In the wake of the Mariupol attack, Mogherini said she is calling an urgent meeting Thursday of EU foreign ministers to discuss the new violence in Ukraine and to map out the bloc's response.

Poroshenko meets with security officials

After the Mariupol attack, Poroshenko vowed to protect Ukrainian territory. He cut short his trip to Saudi Arabia for the late King Abdullah's funeral to chair an emergency meeting of Ukraine's security council.

Poroshenko spoke about the situation in a telephone call Saturday with U.S. Vice President Joe Biden, who condemned the attacks, saying they were "initiated by Russia-backed separatists."

The two officials also "expressed grave concern over Russia's blatant disregard for its commitments under the September Minsk agreement and unilateral escalation of the conflict, and agreed to work with international partners to ensure that the costs continue to rise on Russia for its aggressive actions against Ukraine," according to a readout of the call published by the White House.

Latvia, which currently holds the European Union's rotating presidency, called for the bloc to hold an emergency meeting with its foreign ministers to discuss the situation.

NATO Secretary-General Jens Stoltenberg said the offensive "is in utter disregard of the cease-fire."

Stoltenberg said Russian troops have been supporting rebel operations with surface-to-air missiles and "advanced multiple rocket-launcher systems."

Both Stoltenberg and Mogherini urged Russia to stop providing the rebels with military and financial support. Mogherini called on Russia to use its influence to halt the offensive.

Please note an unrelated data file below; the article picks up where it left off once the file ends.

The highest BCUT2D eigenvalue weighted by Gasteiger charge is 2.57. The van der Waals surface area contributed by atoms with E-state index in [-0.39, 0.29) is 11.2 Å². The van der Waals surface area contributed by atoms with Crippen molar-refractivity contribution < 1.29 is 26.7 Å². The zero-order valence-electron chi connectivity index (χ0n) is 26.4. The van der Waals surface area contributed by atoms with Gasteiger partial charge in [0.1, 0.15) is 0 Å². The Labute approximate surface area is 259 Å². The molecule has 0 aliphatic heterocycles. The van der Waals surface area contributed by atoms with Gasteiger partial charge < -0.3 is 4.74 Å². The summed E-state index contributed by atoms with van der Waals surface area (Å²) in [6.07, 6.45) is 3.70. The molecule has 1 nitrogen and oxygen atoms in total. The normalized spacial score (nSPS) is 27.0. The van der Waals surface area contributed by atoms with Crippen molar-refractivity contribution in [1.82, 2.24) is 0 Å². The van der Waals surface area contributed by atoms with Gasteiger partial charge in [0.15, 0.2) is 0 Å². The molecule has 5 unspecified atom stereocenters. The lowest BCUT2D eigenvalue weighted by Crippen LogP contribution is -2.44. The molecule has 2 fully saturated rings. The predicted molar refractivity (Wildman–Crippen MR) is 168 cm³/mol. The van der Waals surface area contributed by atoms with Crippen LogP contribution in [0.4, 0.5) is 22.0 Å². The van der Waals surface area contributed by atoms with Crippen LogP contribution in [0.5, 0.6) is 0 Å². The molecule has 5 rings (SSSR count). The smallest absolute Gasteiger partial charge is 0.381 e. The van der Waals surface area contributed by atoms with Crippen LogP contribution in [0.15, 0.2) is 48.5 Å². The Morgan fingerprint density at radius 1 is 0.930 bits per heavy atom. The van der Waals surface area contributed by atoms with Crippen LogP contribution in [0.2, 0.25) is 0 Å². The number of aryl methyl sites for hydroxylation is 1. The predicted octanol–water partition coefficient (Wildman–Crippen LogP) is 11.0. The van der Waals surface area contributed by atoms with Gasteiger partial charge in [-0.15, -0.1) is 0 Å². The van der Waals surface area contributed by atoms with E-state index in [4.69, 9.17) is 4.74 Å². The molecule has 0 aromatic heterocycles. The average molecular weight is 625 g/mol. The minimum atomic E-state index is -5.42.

Russia said it has not sent troops into Ukraine, and any Russians there are volunteers. NATO said that is nonsense.

“I strongly urge Russia to stop its military, political and financial support for the separatists, stop destabilizing Ukraine and respect its international commitments,” Stoltenberg said.

Mariupol damage

Dozens of mourners held a minute of silence and lit candles in Kyiv's Independence Square Saturday evening to commemorate those killed in Mariupol.

Ukraine military spokesman Andriy Lysenko said Sunday rebel shelling had killed an undetermined number of civilians and damaged 60 residential buildings in Mariupol. He said there was no electricity or heat in the city of 25,000 people.

Lysenko also said four Ukrainian servicemen were killed and 17 wounded over the past 24 hours.

The Organization for Security and Cooperation's monitoring mission said Saturday that the Grad and Uragan rockets that hit Mariupol were fired from areas under rebel control.

The OSCE said its Permanent Council would meet Monday in Vienna “in light of the rapid deterioration of the situation in eastern Ukraine.”

In Mariupol on Sunday, emergency workers disposed of rocket fragments left by the attack. Police said two unexploded rockets were found in a bank and an apartment building.

U.N. refugee agency workers handed out blankets to people left homeless or without heat because of the shelling, which hit schools, homes and shops.

“The city is in shock,” Mariupol resident Yelena Khorshenko said by telephone. “The streets are empty, and people are boarding up their windows and preparing for the worst.”

Some material for this report came from Reuters, AP and AFP.